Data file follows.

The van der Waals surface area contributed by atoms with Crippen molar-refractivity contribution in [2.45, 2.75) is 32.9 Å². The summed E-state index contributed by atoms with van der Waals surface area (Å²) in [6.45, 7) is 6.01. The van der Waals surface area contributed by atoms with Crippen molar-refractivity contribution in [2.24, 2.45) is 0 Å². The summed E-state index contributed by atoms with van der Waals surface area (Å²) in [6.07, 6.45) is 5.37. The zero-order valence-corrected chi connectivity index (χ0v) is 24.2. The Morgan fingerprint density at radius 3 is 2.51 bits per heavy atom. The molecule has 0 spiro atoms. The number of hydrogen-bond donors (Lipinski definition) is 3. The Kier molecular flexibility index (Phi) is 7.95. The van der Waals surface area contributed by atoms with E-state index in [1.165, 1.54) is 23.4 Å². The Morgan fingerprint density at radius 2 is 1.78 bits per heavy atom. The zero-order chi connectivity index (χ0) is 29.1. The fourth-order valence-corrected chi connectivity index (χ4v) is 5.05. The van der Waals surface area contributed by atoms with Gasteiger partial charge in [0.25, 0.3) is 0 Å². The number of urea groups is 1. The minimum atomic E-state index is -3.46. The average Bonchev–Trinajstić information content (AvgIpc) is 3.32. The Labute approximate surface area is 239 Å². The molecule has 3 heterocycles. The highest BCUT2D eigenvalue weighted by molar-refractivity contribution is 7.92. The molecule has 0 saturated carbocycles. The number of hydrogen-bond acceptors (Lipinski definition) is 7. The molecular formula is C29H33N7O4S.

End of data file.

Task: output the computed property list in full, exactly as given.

The van der Waals surface area contributed by atoms with Crippen molar-refractivity contribution in [2.45, 2.75) is 32.9 Å². The summed E-state index contributed by atoms with van der Waals surface area (Å²) in [6.45, 7) is 6.01. The van der Waals surface area contributed by atoms with Crippen molar-refractivity contribution in [2.24, 2.45) is 0 Å². The summed E-state index contributed by atoms with van der Waals surface area (Å²) in [6.07, 6.45) is 5.37. The zero-order valence-corrected chi connectivity index (χ0v) is 24.2. The Morgan fingerprint density at radius 3 is 2.51 bits per heavy atom. The molecule has 0 spiro atoms. The number of hydrogen-bond donors (Lipinski definition) is 3. The Kier molecular flexibility index (Phi) is 7.95. The van der Waals surface area contributed by atoms with E-state index in [1.165, 1.54) is 23.4 Å². The Morgan fingerprint density at radius 2 is 1.78 bits per heavy atom. The zero-order chi connectivity index (χ0) is 29.1. The fourth-order valence-corrected chi connectivity index (χ4v) is 5.05. The van der Waals surface area contributed by atoms with Gasteiger partial charge in [0.25, 0.3) is 0 Å². The number of urea groups is 1. The minimum atomic E-state index is -3.46. The average Bonchev–Trinajstić information content (AvgIpc) is 3.32. The Labute approximate surface area is 239 Å². The molecule has 3 heterocycles. The highest BCUT2D eigenvalue weighted by molar-refractivity contribution is 7.92. The molecule has 0 saturated carbocycles. The number of hydrogen-bond acceptors (Lipinski definition) is 7. The molecular formula is C29H33N7O4S.